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Posted 16 Aug 2012

C# Named Pipes with Async

, 16 Aug 2012 CPOL
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A message server using named pipes and the Async CTP library (async and await keywords)


The following code shows how to implement a named pipe message server using the async and await keywords for local out-of-proc communication between applications.


I wanted to create an application that showed how to use named pipes for out-of-proc communication between two .NET applications. While creating the application, I starting investigating asynchronous calling of the message send and receive methods - this lead to the inclusion of Async CTP library v3.0 (which can be found here). The Async library was not easy to install and this link was very helpful.

Using the Code


You will need to set up the Async CTP v3 before running the code. You will also need to re-reference the AsyncCTPLibrary.dll - which by default is located within your My Documents folder.

The Send Message Method

The send message method uses the async keyword in the method signature to enable asynchronous calling. Firstly, create the named pipe client (with the given name on the local server), then a stream writer to write to the pipe's stream. Then connect and write the message to the stream. The writing to the stream is done using the await keyword.

public static async void SendMessageAsync(string pipeName, string message)
        using (var pipe = new NamedPipeClientStream(LOCAL_SERVER, pipeName, 
		PipeDirection.Out, PipeOptions.Asynchronous))
        using (var stream = new StreamWriter(pipe))

            // write the message to the pipe stream 
            await stream.WriteAsync(message);
    catch (Exception exception)
        OnSendMessageException(pipeName, new MessengerExceptionEventArgs(exception));

The Listening Method

The listening method also uses the async keyword in the method signature to enable asynchronous calling. Firstly, create the named pipe server (with the given name), then wait for a connection - this is done asynchronously using the await keyword. Once a connection is made, create a stream reader on the pipe, and read from the stream - again asynchronously using the await keyword. Once the message is received, then invoke the action (called messageRecieved), and disconnect the pipe. The whole process is wrapped in a while(true) loop so that new messages can be continually received.

public static async void StartListeningAsync(string pipeName, Action<string> messageRecieved)
        while (true)
            using (var pipe = new NamedPipeServerStream(pipeName, 
		PipeDirection.In, 1, PipeTransmissionMode.Byte, PipeOptions.Asynchronous))
                // wait for the connection
                await pipe.WaitForConnectionAsync();

                using (var streamReader = new StreamReader(pipe))
                    // read the message from the stream - async
                    var message = await streamReader.ReadToEndAsync();
                    if (messageRecieved != null)
                        // invoke the message received action 

                if (pipe.IsConnected)
                    // must disconnect 
    catch (Exception exception)
        OnSendMessageException(pipeName, new MessengerExceptionEventArgs(exception));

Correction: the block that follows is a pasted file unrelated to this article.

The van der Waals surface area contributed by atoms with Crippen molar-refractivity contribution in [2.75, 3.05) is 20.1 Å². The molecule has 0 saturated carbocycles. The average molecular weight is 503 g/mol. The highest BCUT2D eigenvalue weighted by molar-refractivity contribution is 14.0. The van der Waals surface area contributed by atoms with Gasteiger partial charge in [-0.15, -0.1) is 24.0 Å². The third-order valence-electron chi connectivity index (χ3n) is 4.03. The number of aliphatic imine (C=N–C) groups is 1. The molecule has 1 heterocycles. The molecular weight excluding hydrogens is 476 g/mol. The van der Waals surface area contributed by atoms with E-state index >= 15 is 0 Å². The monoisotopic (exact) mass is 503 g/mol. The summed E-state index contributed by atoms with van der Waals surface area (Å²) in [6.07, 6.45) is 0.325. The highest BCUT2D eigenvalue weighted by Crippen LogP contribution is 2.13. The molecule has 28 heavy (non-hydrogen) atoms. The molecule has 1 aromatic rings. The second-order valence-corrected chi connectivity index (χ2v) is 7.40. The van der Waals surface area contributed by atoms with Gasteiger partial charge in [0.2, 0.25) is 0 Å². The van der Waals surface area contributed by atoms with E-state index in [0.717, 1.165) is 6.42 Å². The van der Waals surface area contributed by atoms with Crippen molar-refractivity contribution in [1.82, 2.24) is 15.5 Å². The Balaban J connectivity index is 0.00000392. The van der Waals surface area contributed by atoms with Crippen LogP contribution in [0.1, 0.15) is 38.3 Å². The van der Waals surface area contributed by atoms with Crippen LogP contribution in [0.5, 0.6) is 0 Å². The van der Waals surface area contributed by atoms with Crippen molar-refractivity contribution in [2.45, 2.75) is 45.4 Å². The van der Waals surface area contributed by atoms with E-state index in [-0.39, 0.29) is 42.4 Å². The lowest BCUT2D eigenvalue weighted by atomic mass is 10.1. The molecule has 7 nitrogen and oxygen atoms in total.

To use the message server, call the message server static method, SendMessageAsync using the TaskEx.Run method - this will invoke the send message on a separate thread, allowing the UI to continue to run uninterrupted.

TaskEx.Run(() => MessageServer.SendMessageAsync(pipeName, message));

To listen for messages, call the message server static method, StartListeningAsync using the TaskEx.Run method - this will invoke the listening on a separate thread. When a message is received, the action parameter (messageReceived) will be called. In this case, we want to show a message box back on the UI thread so we must Invoke a new Action on the Forms UI thread.

TaskEx.Run(() => MessageServer.StartListeningAsync(pipeName, messageReceievd =>
    Invoke((Action)(() => 
        var message = String.Format("Original Message:=\n\n{0}\nServer 
			details:=\n\nSending to pipe:={1}\nListening on pipe:={2}",

        MessageBox.Show(this, message, "Message Received");

How to Run and Test

To run, create two instances of the application (either by running the .exe twice or starting two instances from within Visual Studio - Debug -> Start new instance). Then enter in App 1 the "Send Pipe Name" as "ping" and the "Listening Pipe Name" as "pong". In App 2, enter "pong" and "ping".

Then click the start button on each application, then hit the test button to send messages between the two applications.

Points of Interest

The Async CTP library is really cool and makes async coding a lot easier to write and to read, but most of all much more fun.

Name pipes are a simple and easy way to send messages between two applications on a desktop.


This article, along with any associated source code and files, is licensed under The Code Project Open License (CPOL)


About the Author

Maddog Mike B
Software Developer (Senior)
Australia Australia

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Comments and Discussions

QuestionSlow? Pin
Marcel Monteny8-Nov-12 11:37
memberMarcel Monteny8-Nov-12 11:37 
Thanks for the great example.

Is it normal that it takes 6 to 7 secondes to receive the sended message (on Windows 7)? Sleepy | :zzz:
Is there a faster way to communicate?
AnswerRe: Slow? Pin
Maddog Mike B8-Nov-12 12:58
memberMaddog Mike B8-Nov-12 12:58 
GeneralRe: Slow? Pin
Marcel Monteny9-Nov-12 9:30
memberMarcel Monteny9-Nov-12 9:30 

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